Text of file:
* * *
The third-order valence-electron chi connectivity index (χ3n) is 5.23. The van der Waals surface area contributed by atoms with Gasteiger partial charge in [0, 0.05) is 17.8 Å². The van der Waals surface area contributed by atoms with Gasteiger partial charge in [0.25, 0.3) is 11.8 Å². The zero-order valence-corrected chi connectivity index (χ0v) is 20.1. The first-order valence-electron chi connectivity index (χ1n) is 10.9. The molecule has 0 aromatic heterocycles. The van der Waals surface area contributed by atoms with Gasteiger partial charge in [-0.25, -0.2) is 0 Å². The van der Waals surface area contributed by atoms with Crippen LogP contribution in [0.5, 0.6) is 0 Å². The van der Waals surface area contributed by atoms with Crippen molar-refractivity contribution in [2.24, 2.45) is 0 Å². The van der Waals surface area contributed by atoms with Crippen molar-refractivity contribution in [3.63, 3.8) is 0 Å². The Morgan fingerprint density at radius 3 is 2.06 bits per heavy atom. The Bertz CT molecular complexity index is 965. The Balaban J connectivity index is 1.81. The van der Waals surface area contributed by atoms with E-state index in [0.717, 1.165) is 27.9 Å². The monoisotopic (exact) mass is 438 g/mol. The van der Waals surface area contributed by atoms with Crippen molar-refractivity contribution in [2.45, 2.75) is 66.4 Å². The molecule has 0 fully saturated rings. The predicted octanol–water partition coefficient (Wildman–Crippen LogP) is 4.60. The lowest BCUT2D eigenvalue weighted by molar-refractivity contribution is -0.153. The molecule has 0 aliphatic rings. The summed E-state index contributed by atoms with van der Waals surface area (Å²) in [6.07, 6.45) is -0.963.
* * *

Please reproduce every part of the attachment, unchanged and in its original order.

The third-order valence-electron chi connectivity index (χ3n) is 5.23. The van der Waals surface area contributed by atoms with Gasteiger partial charge in [0, 0.05) is 17.8 Å². The van der Waals surface area contributed by atoms with Gasteiger partial charge in [0.25, 0.3) is 11.8 Å². The zero-order valence-corrected chi connectivity index (χ0v) is 20.1. The first-order valence-electron chi connectivity index (χ1n) is 10.9. The molecule has 0 aromatic heterocycles. The van der Waals surface area contributed by atoms with Gasteiger partial charge in [-0.25, -0.2) is 0 Å². The van der Waals surface area contributed by atoms with Crippen LogP contribution in [0.5, 0.6) is 0 Å². The van der Waals surface area contributed by atoms with Crippen molar-refractivity contribution in [2.24, 2.45) is 0 Å². The van der Waals surface area contributed by atoms with Crippen molar-refractivity contribution in [3.63, 3.8) is 0 Å². The Morgan fingerprint density at radius 3 is 2.06 bits per heavy atom. The Bertz CT molecular complexity index is 965. The Balaban J connectivity index is 1.81. The van der Waals surface area contributed by atoms with E-state index in [0.717, 1.165) is 27.9 Å². The monoisotopic (exact) mass is 438 g/mol. The van der Waals surface area contributed by atoms with Crippen molar-refractivity contribution in [2.45, 2.75) is 66.4 Å². The molecule has 0 fully saturated rings. The predicted octanol–water partition coefficient (Wildman–Crippen LogP) is 4.60. The lowest BCUT2D eigenvalue weighted by molar-refractivity contribution is -0.153. The molecule has 0 aliphatic rings. The summed E-state index contributed by atoms with van der Waals surface area (Å²) in [6.07, 6.45) is -0.963.